I do notice that not every religious persuasion gets a kick at the theological can. For instance, someone has decided that Jehovah’s Witnesses, Mormon’s, Satanists, practitioners of voodoo, Scientologists, Zorastrians, Druids and others are not legitimate enough to be included.  Why shouldn’t it bother someone that there is a person or group of persons somewhere deciding what is legitimate religion and what is not? Shouldn’t a thoroughly pluralistic society include all comers?

At any rate they don’t. They pick and choose which religions are not so screwy as to be excluded.

The question to be considered this week was, “Who is the religious leader most misunderstood?” What do you think happened to a question of this nature? Who did Rabbi Bulka choose? You guessed it. He did not choose Jesus, he choose Moses and for good reason. He dared not think about Jesus. Who do you think a Hindu or a Buddhist might pick? Who did the Roman Catholic and the evangelical protestant select as the most misunderstood religious figure? Jesus, of course.

This brings me to my point. Some people think that it is a good idea to have no religious opinion. For instance, The Ottawa Citizen and post modern culture in general thinks that it makes good sense to “play fair” with religion. It seems to bother no one that we don’t “play fair” with opinions concerning science and math.

I once had a prospective accountant that asked me what it was that I did, exactly. When I told him, he said something like, “Well, that’s good. I have personally always admired the Mormon’s. I suppose it doesn’t matter what you believe. All religions are basically good. There must be some truth in all of them.” I said in response, “That strikes me as an unusual opinion coming from an accountant. The truth is, sir, some religions are downright stupid and others downright dangerous. What might you know of the Mormon’s? Do you intend to prepare my taxes with the same philosophy? Does it matter to you or the IRS if the columns add up or will any figure be as good as any other figure?” This left him utterly staggered. I picked up my manila folders and left his office.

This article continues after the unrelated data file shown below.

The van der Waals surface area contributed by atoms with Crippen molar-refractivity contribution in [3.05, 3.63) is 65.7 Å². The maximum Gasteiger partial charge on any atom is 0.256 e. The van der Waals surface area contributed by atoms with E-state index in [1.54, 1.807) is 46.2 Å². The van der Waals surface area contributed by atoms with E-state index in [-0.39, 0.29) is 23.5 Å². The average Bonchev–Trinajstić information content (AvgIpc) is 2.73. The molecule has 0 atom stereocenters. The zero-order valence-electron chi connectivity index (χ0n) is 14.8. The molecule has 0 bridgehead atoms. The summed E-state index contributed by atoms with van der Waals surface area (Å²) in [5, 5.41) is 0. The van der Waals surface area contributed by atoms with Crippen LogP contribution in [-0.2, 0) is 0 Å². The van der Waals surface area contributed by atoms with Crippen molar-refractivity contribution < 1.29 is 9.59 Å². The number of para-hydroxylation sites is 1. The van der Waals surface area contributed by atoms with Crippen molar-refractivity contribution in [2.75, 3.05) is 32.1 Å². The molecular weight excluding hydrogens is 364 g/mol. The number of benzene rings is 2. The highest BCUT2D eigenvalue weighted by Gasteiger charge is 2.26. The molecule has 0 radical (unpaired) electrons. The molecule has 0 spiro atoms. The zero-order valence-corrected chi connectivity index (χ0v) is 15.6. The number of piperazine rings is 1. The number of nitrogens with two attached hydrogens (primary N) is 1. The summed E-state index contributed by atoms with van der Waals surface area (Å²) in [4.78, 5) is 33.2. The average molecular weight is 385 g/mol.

Here is what I am driving at.

It has become asininely popular to make no decision regarding religious matters. Think about this for a minute. Let’s just be nice and treat all religious notions the same even if they are light years apart. In the interest of fairness, this seems right and the only sensible position to take in a world of faith systems, none of which agree with the other. What does taking this position really communicate? It says that religious matters are immaterial. The Ottawa Citizen appears to elevate religion by giving an entire  page to opinions about this religious subject or that, but in the end, this policy only communicates one thing, we’ll just patronize those who have an interest in such ridiculous things by throwing them a bone. Religion is unnecessary (stupid) and not worth the time of day. When every opinion is as good as another, none are more or less meritorious than another, having no opinion is an opinion.

Upcoming Ministry Spring 2010

Minnesota / March 7-18

The Book of Acts

Bethany College of Missions

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Norway / April 13 – 22

Evangelism Methods

Smyrna Bible Institute

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London, England / April 23 – 26

Preaching, Teaching,  Evangelism

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New Brunswick / May 4-10

Communicating Christian Thought in a Post Christian / Post Modern World.

Bethany Wesleyan College